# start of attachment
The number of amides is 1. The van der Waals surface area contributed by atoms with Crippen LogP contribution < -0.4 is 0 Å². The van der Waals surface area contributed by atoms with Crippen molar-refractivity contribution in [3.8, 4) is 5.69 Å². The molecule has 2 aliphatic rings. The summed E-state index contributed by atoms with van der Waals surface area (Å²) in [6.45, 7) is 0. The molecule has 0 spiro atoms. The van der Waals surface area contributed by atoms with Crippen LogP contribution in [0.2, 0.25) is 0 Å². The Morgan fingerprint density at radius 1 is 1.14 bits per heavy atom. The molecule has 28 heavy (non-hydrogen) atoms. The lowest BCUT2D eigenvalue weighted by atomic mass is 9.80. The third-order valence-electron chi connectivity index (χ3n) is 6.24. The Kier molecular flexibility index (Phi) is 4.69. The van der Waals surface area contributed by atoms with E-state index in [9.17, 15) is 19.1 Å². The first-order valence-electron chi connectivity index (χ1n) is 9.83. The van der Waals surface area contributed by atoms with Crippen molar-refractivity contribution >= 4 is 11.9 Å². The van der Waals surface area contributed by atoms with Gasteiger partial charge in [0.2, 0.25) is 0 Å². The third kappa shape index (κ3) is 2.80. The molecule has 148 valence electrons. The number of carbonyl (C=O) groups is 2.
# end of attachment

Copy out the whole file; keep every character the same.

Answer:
The number of amides is 1. The van der Waals surface area contributed by atoms with Crippen LogP contribution < -0.4 is 0 Å². The van der Waals surface area contributed by atoms with Crippen molar-refractivity contribution in [3.8, 4) is 5.69 Å². The molecule has 2 aliphatic rings. The summed E-state index contributed by atoms with van der Waals surface area (Å²) in [6.45, 7) is 0. The molecule has 0 spiro atoms. The van der Waals surface area contributed by atoms with Crippen LogP contribution in [0.2, 0.25) is 0 Å². The Morgan fingerprint density at radius 1 is 1.14 bits per heavy atom. The molecule has 28 heavy (non-hydrogen) atoms. The lowest BCUT2D eigenvalue weighted by atomic mass is 9.80. The third-order valence-electron chi connectivity index (χ3n) is 6.24. The Kier molecular flexibility index (Phi) is 4.69. The van der Waals surface area contributed by atoms with E-state index in [9.17, 15) is 19.1 Å². The first-order valence-electron chi connectivity index (χ1n) is 9.83. The van der Waals surface area contributed by atoms with Crippen molar-refractivity contribution >= 4 is 11.9 Å². The van der Waals surface area contributed by atoms with Gasteiger partial charge in [0.2, 0.25) is 0 Å². The third kappa shape index (κ3) is 2.80. The molecule has 148 valence electrons. The number of carbonyl (C=O) groups is 2.